Dead Drawings of Theatrical Istanbul: Drawing No. 1, 2, 3, 4, 5

Research output: Non-textual formExhibitionScientific


Conventionally, in architectural design the two phases of research and design are treated as independent phenomena: the research phase being concerned with observing and analysing the reality and the design phase being associated with creativity. Such a clear distinction is usually vivid in the drawings made in favor of each of these two phases. But is the border between the research and the design phase so clear? Is the design process necessarily a linear path starting after the research phase is finished? Is there a precise moment during the process that the architect can claim to be the start of the design phase? Indeed, there are several creative ideas that are introduced during the research phase. Some of these ideas eventually vanish during the process due to several reasons such as the practicalities and conventions that architectural design is bound to or simply because of their irrelevance to the final outcome. What happens to those “dead” ideas?
By deviating from the linear understanding of the creative process, one can start to think of the research drawing as an autonomous creative project which can already include design - or creative - decisions. The process of abstraction is an inherent part of any drawing regardless of how realistic the drawing is. Abstraction breaks the analysis down to the fundamental components of the project. Thus, any drawing includes design decisions already due to this very abstraction. Making the drawing is indeed a design act.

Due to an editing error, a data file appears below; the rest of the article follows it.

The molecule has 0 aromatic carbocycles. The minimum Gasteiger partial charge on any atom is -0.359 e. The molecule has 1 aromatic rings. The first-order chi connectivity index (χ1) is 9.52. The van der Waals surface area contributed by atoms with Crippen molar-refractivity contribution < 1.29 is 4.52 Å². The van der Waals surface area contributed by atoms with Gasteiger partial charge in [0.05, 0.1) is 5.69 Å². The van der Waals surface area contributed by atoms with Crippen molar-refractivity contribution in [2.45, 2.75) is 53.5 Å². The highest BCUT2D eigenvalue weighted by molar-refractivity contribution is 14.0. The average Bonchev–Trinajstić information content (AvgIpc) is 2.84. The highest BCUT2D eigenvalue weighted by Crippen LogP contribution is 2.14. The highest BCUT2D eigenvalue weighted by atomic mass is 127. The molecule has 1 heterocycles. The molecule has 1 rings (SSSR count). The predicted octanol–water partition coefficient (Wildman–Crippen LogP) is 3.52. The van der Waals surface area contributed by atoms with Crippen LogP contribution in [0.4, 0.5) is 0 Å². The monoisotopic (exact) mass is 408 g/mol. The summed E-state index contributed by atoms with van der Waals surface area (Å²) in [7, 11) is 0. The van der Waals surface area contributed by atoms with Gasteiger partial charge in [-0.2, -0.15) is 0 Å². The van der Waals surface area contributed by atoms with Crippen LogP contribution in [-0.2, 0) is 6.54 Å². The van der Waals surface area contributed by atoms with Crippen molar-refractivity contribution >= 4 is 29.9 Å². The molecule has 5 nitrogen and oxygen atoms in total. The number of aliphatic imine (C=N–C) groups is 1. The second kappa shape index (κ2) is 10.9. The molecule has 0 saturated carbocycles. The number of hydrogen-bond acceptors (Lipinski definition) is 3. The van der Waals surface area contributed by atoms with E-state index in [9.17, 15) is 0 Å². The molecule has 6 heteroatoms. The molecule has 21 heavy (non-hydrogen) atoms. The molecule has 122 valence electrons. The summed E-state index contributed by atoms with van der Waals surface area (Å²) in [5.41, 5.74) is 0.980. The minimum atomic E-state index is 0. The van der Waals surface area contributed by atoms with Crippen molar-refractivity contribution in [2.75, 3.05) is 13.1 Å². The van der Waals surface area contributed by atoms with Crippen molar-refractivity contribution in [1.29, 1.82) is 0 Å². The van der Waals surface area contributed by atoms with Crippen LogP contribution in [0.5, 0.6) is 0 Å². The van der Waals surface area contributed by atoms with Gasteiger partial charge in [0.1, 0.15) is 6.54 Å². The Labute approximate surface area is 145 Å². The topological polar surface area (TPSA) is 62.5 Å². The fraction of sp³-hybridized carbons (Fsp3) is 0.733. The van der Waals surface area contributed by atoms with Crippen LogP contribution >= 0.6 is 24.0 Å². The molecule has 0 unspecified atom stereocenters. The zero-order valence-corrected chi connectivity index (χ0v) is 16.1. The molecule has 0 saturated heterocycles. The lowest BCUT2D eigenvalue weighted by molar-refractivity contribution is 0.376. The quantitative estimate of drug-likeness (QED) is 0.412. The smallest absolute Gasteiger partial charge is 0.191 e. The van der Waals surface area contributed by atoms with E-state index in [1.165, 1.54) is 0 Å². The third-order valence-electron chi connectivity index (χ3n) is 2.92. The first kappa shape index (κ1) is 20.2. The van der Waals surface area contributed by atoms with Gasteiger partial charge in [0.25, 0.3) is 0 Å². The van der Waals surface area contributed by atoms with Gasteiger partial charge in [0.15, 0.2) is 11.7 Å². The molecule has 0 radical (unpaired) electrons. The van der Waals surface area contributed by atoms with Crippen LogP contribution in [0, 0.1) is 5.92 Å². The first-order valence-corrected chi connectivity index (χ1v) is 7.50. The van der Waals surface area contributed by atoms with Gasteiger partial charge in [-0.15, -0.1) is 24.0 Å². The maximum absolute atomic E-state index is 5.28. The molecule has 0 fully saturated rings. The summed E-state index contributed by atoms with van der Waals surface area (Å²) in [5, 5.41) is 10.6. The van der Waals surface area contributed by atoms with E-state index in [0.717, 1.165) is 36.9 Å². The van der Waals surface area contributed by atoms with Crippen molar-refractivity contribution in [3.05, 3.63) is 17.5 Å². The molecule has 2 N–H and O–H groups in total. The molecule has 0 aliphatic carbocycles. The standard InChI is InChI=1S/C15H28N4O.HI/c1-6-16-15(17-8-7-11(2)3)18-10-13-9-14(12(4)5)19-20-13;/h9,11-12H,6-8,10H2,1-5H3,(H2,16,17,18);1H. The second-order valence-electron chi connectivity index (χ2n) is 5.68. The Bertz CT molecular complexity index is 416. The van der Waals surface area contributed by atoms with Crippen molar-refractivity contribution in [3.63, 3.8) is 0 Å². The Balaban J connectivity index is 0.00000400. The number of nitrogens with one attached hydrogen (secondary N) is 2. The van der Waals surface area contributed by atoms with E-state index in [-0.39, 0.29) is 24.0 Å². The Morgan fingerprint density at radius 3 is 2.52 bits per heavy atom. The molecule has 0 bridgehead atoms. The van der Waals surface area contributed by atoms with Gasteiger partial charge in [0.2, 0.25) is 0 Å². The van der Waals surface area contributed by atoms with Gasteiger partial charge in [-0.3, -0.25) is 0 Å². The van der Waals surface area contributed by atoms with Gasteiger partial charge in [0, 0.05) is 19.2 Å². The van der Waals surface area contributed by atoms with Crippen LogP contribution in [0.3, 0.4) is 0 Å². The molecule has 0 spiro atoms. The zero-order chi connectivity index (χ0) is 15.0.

The first four submitted drawings are an attempt to deviate from the conventional understanding of research as a separated phenomenon from the design process. They are research drawings made to analyze physical or real spaces but they include the main architectural decision already; they also consist of the imaginary. In this project, the intention was to look at a certain city (Istanbul) as a theatrical phenomenon. Two specific case-studies were analyzed through this point of view: (1) a bridge that its initial functionality was transformed by the fishing activity and (2) the benches that were transformed to a theatre scene due to their specific backgrounds.
The first four drawings are analytical drawings of real or physical spaces. The last drawing is a somewhat vague collage of the abstracted elements developed during the previous drawings. All the five drawings are “dead” drawings as they were not necessarily in-line with the final outcome, but they can function as (an) autonomous project(s).
Original languageEnglish
Place of PublicationTournai, Belgium
PublisherUniversity of Louvain, LOCI Faculty
Publication statusPublished - 18 Jan 2018
EventDisegno 2018 - Mastery and uncertainty: The drawings of architecture - Tournai, Belgium
Duration: 18 Jan 201820 Jan 2018


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